Why does Israel keep messing up the COVID travel rules? – analysis

Just two weeks after Israel reopened its borders to foreign nationals, albeit with significant limitations, the specter of banning travel to certain countries and the umpteenth regulatory error involving the Sputnik vaccine continue to show how the country is not working on its policies. traveling in the future. serious way.

In the days leading up to November 1, when Israel was ready to reopen its borders to vaccinated or recovered foreign nationals, many foreign nationals were eager to visit the county, be it for personal and family reasons, work / business, or a profound desire to explore the nation as tourists – he sighed with relief.

True, significant limitations were put in place in terms of who would be considered protected from the virus, but those lucky enough to meet the criteria thought they could finally travel to Israel without any drama involved. Those who did not, such as first-degree relatives of Israelis vaccinated or recovered more than six months earlier and not reinforced, imagined that they could continue to obtain special permits to enter Israel as long as they were willing to quarantine themselves.

It turned out that they all went wrong.

First, the criteria themselves changed several times in a few days. A first announcement by Prime Minister Naftali Bennett on October 21 said that people would be considered vaccinated seven days after their second (or third) Pfizer vaccination, as is the case with Israelis. A week later, on October 28, just three days before the border reopened, when the Ministry of Health issued the official rules, the days had turned into 14.

Travelers at Ben Gurion International Airport near Tel Aviv on September 6, 2021 (credit: YONATAN SINDEL / FLASH90)

Furthermore, the ministry said that while non-electronic vaccination certificates would be accepted, this would not be true for recovery certificates, contrary to what seemed to be implied before. This left thousands of potential travelers from countries where such electronic documentation does not exist completely stuck, essentially all individuals recovered from nations that do not belong to the European Union’s COVID Digital Certificates consortium, which includes some 40 members, including Israel.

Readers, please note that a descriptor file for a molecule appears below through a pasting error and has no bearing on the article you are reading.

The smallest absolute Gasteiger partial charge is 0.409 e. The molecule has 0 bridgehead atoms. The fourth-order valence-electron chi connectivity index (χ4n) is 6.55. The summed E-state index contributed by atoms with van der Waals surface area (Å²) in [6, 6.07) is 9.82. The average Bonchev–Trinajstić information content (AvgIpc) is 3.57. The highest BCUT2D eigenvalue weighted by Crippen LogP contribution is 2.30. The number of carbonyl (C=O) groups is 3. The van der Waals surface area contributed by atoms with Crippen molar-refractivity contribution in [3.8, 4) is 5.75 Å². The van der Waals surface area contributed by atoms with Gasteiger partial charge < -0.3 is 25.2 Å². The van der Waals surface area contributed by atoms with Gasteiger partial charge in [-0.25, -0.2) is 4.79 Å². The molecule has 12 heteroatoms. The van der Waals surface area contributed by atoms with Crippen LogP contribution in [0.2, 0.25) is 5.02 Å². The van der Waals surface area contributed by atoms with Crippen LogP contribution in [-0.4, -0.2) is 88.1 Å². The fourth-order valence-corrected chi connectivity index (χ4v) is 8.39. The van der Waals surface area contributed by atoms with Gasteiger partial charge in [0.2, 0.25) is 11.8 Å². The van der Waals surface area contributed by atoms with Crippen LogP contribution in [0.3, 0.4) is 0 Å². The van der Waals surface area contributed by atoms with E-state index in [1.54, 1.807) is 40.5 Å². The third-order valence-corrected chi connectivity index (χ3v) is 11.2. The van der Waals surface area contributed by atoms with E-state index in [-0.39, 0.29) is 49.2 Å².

Then there were problems of lack of clarity and glitches in the system.

For example, nowhere in the Bennett and ministry statement did it specify that health insurance was required, but it was.

And although, in theory, inbound travelers were given 48 hours before the flight to complete the necessary passenger income declaration form, which included the presentation of the proper medical documentation, 48, 24 and even a few hours before the 1 As of November, the form had not been updated. to reflect the change in the system. It is not a minor problem considering that only by successfully completing the form, a traveler could receive approval to board the flight.

When asked about the matter on the afternoon of October 31, the ministry staff simply replied that “the form was supposed to start working on November 1,” the same answer given two weeks later to the people who asked. why they did not accept the form. the Sputnik vaccine as a valid vaccine on Sunday when, according to the official government website with the travel rules, it was supposed to be accepted from Monday.